Should I Stay or Should I Go

white, vw pop up camper with father and son standing in front

This VW Pop-up was our home for most of the 10 months we were on the road.

How does one balance the importance of living in the present with the need to prepare for the future?

Some people don’t contemplate this issue. They simply do what comes naturally – sometimes suffering the consequences of favoring one over the other.

But, if you are one who does consider how to balance the two, where does the answer lie. And, what is the question?  If you love travel, the question is: should I stay or should I go.

Choosing travel.

Late in 2000 my husband and I decided to go.

We could finally see our way clear to living our dream of long-term travel. Having sold our business and with two sons out the door, one entering his last year of high school and the youngest going into grade six, it all seemed possible.

To others, it may have made more sense to wait, at least a year, but we planned and went. We bet on the present over the future and, as you’ll see, we won.

Colisseum in Arles behind 3 people

Ron, me and Dylan at the Colosseum in Arles

Our trip of a Lifetime

My husband had traveled for a year through South America when I was just entering high school. (He had seven years on me.) I had taken many short trips since I was 15 – a few weeks here, a month there. Together, as we blended our families, started and built a business – we lived a very busy life – we also planned to travel. In 1995, we managed six weeks with kids in France, Scotland and Ireland. But that wasn’t enough. We had bigger plans in mind.

Then in 2000 it seemed right. Our number three son could do his last year of high school at Neuchatel Junior College, a Canadian school in Switzerland, and I would home-school our youngest. We could rent our house for income (we made $25,000 in ten months) and rent a VW Pop-up camper for transportation and accommodation. Yes, it could all work. We fit the pieces together and left at the end of August 2001.

Over the next 10 months we covered a lot of ground. My mother joined us for a few weeks. The older sons each came over for a time. It was a free-flowing trip of a lifetime. When we needed to feel settled, we stayed. When we’d had enough of a location, we simply moved on.

Two of my sons at La Alhambra in Granada, Spain

Life Without Regrets

We came home in June of 2002 which is a perfect time to return. The summer is slower than most times of the year and it gave us two months to prepare for the real new year, September.

However, while the kids and I settled back into our home life, my husband became less settled. Was it the culture shock of re-entry? We couldn’t tell at first but his life, our life, got very complicated. And it became even more so over the next few years.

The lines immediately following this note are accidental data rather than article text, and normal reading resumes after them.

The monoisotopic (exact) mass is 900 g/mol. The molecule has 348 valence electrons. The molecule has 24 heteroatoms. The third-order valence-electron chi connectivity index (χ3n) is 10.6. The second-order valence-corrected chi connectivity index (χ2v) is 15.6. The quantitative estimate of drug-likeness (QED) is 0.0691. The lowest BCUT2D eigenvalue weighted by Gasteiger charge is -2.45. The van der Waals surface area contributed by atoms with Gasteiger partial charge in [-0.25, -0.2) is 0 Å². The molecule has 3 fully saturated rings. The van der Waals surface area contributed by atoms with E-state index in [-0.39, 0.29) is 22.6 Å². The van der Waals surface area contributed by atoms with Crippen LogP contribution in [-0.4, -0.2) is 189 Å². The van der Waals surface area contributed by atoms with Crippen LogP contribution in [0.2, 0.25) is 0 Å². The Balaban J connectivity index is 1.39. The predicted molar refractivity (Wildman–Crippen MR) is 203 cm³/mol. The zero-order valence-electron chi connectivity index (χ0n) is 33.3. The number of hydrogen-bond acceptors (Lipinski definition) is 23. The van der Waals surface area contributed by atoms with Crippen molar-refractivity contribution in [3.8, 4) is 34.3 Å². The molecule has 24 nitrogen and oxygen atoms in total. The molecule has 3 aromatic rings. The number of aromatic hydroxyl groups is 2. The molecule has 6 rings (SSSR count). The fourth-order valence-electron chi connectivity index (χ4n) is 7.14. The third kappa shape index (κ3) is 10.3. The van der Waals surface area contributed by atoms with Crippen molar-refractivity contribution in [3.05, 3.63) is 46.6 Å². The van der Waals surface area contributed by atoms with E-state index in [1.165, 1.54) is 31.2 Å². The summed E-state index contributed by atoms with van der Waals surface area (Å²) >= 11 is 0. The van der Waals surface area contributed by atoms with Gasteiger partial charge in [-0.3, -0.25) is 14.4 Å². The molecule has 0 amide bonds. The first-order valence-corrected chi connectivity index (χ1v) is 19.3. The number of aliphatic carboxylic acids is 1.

In 2006, my husband was finally diagnosed with Progressive Supranuclear Palsy (PSP), a very rare neurological disease that first shows itself in personality changes and later with debilitating physical changes.  He passed away later that year on December 9th.

While our choice to take an extended trip at that particular time of life may have seemed odd to some, it made sense to us. At least, we made it make sense. We put our present and our future on a scale and chose to live in the present for that year. And, at the time, we had no idea that it was our last chance to do so.

Should you stay or should you go?


For those still dreaming about long term travel, Meet Plan Go is an opportunity to MEET inspirational speakers and like-minded travelers; get motivation, contacts and resources to PLAN the trip of a lifetime; and start taking concrete steps forward to GO on that global adventure.

  • Michele Soresi

    Hi Kacy, I’m wondering how the plan worked out? Are you off on your journey of world travel? I hope so. :)

  • Air Express

    Life is too short. Everybody doesn’t know that tomorrow what will await for us. That’s why today is my day. So, what is in your mind, be fulfilled. It’s really a great story and glad to see your trip. Thanks for sharing this.

  • Stacey

    I’m sorry to hear about your husband. I guess you were right to go when you did! This serves as a real reminder that life is short and that waiting until tomorrow might not be an option. I hope your family remember these times fondly. :)


    Thanks for writing this. It is such an important life lesson that you pass on. Im fighting something weird also. I don’t talk about it, But i just keep going for as long as I can and bring more “stuff” with each trip. I agree -go.


    I am reading this blog again, after I wrote one this morning. It might be helpful to see if from the person planning their last years….

    If I had one trip left ….